An Expert said that specific policies on the economic empowerment of women had to be implemented in Liberia.  Such policies needed to develop the entrepreneurial capacities of women.  The country report mentioned only a number of programmes that had been implemented to that end.  Poverty reduction policies after the Ebola epidemic needed to include the gender perspective.  Did the Government envisage to launch a specific policy on the role of women in economic recovery?  Could it put a strategic investment in women’s economic empowerment, such as a policy on cash transfer, or launch community-based funds for small grants?   

As for rural women, they were responsible for 60 per cent of agricultural output, but they lacked access to strategic resources, such as water.  What interventions were in place to expand access to water supply?  What was the reach of the Social Cash Transfer Programme and were there plans for its expansion?  What was the budget assigned to that programme?  How many women had been reached so far?

What was the gender responsiveness of the Decentralization Act?  The Traditional Women’s Council did not seem to have a place in formal governance.  It would be good to have a definite place for that Council in the formal government structure, perhaps through a Constitutional provision.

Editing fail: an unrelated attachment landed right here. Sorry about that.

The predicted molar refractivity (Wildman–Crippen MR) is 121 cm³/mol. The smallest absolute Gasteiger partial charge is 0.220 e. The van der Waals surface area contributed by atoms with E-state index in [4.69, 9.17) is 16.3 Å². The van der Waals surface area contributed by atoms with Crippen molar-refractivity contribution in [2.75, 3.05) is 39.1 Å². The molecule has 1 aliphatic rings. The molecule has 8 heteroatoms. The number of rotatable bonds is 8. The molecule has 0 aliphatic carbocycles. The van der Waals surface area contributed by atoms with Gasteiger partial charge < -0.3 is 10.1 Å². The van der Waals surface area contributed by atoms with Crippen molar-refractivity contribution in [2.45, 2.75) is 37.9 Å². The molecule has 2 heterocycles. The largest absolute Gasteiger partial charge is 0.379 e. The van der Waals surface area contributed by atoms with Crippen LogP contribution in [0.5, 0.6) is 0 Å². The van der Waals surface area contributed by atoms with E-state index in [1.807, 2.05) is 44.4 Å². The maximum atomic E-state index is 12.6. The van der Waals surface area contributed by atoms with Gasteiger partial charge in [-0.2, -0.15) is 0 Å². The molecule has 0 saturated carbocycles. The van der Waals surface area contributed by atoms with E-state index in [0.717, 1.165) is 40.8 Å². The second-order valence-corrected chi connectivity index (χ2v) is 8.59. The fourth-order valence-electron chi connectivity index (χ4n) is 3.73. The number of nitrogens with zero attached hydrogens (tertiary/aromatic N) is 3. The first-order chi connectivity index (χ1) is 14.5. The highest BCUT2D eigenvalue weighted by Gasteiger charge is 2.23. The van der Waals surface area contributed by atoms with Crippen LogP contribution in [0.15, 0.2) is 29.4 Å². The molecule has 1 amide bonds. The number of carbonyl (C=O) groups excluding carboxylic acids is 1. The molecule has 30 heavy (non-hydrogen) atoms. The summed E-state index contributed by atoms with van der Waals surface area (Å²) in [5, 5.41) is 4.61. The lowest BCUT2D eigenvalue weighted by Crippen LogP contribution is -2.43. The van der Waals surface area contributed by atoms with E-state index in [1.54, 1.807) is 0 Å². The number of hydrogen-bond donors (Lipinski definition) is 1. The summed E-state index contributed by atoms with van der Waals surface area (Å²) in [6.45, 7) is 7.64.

An Expert observed that Liberia’s domestic violence law contained the concept of consent, which could be used as defense.  Consent could be acquired in insidious ways, particularly within the family, which was why the Government should review that concept.

Answers by the Delegation
 
Under the Poverty Reduction Strategy, social protection and cash transfer programmes were mostly directed towards the most vulnerable women in two counties.  Girls’ education levels had increased as the result of the programmes, which was why they were extended to other parts of the country. 

Since 2009 different structures had been put in place to advance the economic empowerment of women.  Small and medium-size businesses were involved in loan programmes.  Some 70 per cent of all Government procurement was given to Liberian businesses.  There was also a programme designed to offset the losses that women had sustained because of the Ebola epidemic.

All of the Government programmes, including the decentralization process, were implemented in cooperation and consultation with traditional councils and local female representatives.   Gender budgeting and planning was ongoing.  Rural women, who made up a large percentage of the population, were involved in various programmes on water, sanitation, agriculture and livelihood.      

Follow-up Questions by the Experts